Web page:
Solar Domestic Hot Water and On-Demand Domestic Hot Water
For DHW the Strawbale House uses active solar and an on demand (tankless) system. Hot glycol from the flat plate collectors enters the house and passes through the 120 gallon DHW storage tank. The storage tank is a well insulated stainless steel tank with a built in internal heat exchanger.
This system generally supplies us (a family of three) with about 80 percent of our DHW needs from mid-May through mid-October and about 50 percent the rest of the year. For the balance of our DHW needs we use an on-demand or tankless heater fueled by propane. The on-demand system uses stainless steel tubing coiled around a small but powerful combustion box. When you turn on the hot water faucet the on-demand unit detects a pressure drop in the hot water line and automatically fires the combustion box, water moving through the coil is heated instantaneously. When the hot water faucet is turned off the combustion process ends this system eliminates the need to store water heated by fossil fuel.
Americans love their hot water. But what folks do not realize is that hot water heaters are the largest energy gobbler in the home, after heating and cooling units. According to Jay Burch, a solar specialist at the National Renewable Energy Laboratory “Running the water heater of a single family home for one year creates more emissions than driving an automobile 12000 miles”. The average American household spends 20 percent or more of its energy bill on hot water, and much of what is paid for is heat lost through the thin walls of the storage tank in the basement or utility room. This waste of energy can hit the pocketbook and environment hard. “The greatest inefficiency of a hot water heater lies in the heat the tank loses during the time it sits around”, said Yen Chin of Seattle City Light.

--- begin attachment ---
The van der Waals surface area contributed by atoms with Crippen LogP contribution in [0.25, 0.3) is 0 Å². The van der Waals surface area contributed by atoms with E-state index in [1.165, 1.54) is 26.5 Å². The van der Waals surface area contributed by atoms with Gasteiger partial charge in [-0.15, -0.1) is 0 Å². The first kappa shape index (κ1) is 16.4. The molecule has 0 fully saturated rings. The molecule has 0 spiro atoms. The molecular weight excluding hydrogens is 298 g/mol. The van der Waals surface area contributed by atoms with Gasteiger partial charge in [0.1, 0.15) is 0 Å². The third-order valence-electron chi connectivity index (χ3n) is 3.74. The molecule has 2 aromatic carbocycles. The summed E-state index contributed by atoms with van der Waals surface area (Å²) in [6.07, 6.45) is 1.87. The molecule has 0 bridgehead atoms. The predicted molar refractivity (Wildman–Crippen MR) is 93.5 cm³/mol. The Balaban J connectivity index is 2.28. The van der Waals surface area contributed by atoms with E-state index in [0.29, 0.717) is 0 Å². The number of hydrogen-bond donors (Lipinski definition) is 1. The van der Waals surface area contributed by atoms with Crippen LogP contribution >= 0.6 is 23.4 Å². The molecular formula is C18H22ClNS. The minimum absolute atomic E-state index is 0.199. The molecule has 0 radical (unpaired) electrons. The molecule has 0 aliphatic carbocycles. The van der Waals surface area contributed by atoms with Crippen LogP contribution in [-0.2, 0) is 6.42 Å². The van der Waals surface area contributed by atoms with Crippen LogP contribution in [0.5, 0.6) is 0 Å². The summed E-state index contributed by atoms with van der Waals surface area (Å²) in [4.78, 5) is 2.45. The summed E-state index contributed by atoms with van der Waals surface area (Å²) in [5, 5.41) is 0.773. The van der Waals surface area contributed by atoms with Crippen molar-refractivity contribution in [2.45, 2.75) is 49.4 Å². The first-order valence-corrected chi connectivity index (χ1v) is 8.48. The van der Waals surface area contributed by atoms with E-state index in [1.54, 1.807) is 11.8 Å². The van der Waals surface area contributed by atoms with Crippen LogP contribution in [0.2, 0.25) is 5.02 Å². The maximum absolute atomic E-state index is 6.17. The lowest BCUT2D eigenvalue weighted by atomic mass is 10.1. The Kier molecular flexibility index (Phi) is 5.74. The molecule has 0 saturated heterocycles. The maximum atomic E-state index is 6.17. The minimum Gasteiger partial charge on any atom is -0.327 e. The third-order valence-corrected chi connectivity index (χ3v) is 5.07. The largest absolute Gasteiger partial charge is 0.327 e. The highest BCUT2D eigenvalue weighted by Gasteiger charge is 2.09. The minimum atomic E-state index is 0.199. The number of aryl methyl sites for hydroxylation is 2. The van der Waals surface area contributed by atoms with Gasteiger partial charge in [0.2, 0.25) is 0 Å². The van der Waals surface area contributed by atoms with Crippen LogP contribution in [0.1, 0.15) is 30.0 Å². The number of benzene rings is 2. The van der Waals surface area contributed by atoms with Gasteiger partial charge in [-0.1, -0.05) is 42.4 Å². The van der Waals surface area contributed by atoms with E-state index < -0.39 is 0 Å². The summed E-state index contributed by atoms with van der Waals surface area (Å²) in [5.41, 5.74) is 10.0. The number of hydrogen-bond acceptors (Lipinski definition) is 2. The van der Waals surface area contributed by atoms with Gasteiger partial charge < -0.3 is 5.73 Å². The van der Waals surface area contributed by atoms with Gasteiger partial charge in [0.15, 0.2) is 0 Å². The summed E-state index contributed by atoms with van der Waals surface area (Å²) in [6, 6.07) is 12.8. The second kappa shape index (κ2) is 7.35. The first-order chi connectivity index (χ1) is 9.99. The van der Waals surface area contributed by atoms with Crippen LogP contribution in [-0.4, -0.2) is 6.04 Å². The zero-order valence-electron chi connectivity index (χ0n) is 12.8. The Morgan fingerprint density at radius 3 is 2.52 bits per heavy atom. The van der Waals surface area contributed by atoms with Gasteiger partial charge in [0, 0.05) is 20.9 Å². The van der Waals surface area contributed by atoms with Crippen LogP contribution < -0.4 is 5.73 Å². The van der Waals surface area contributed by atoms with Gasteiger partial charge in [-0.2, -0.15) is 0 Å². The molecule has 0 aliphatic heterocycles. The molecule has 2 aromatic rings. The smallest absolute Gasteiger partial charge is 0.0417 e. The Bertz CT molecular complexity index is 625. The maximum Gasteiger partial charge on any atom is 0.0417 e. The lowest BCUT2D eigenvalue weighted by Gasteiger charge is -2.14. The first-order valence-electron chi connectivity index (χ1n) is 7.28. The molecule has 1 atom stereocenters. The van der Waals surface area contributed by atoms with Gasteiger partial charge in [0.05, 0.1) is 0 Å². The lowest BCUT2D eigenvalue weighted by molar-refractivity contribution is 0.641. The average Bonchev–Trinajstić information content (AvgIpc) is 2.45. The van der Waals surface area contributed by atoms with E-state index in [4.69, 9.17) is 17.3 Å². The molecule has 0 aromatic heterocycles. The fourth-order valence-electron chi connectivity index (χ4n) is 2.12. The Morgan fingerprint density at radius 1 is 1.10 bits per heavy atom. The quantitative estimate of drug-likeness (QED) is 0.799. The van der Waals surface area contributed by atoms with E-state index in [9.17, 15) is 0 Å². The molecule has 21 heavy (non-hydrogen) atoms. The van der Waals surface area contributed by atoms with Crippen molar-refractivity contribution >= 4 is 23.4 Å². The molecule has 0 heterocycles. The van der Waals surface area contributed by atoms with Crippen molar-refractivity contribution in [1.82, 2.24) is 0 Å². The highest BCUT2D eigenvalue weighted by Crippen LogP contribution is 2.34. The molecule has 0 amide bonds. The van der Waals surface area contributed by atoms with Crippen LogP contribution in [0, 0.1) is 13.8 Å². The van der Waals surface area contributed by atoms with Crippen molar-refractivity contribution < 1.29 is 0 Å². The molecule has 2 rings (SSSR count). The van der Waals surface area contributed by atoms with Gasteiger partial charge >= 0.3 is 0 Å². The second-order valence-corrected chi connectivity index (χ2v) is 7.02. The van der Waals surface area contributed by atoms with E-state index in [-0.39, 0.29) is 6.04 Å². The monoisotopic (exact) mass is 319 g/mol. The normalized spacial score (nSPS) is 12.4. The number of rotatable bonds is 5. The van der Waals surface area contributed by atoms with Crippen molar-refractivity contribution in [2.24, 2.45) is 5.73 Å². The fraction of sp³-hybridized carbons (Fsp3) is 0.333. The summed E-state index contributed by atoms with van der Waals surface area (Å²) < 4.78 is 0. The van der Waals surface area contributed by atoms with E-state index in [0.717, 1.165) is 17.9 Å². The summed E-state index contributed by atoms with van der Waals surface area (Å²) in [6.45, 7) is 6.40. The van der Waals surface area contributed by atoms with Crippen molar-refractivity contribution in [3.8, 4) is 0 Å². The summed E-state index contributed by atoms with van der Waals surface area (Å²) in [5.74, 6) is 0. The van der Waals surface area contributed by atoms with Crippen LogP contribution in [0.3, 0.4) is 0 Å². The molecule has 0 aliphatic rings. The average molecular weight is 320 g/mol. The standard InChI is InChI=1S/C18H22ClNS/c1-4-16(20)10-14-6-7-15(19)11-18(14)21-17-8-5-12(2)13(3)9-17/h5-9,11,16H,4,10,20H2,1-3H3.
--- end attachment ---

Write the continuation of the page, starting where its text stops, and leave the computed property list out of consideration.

A conventional system runs 24 hours a day in order to heat and store many gallons of water. Home owners pay for all this energy though no hot water is used while they are at work, a sleep, or on vacation. Even after water heaters have ceased to work, they continue to harm the environment. Because a life span of a tank heater averages 10 years, homeowners must replace them frequently. According Get Tankless, a water heater manufacturer, more than 7.3 million hot water tanks are land filled in the U.S. each year. (Bluefish.org.)
Pressurized Glycol Systems
In this active, closed-loop system, incoming potable water is routed to the solar storage tank, but never into the collectors. A water and antifreeze mixture circulates from the collectors through a coil of pipe in the solar tank, and then is pumped back through the collectors. (In most climates, a 50/50 propylene glycol and water mixture will keep collectors from freezing.) The potable water is warmed by heat transfer through contact with the pipe.
These systems require an expansion tank and a few other auxiliary components for filling, venting, and maintaining the system. A definite advantage to antifreeze systems is that the collectors can be mounted anywhere. These systems are pretty much the only choice in very cold climates.
Solar Domestic Hot Water DHW and Tankless On demand Domestic Hot Water in the Strawbale House Tour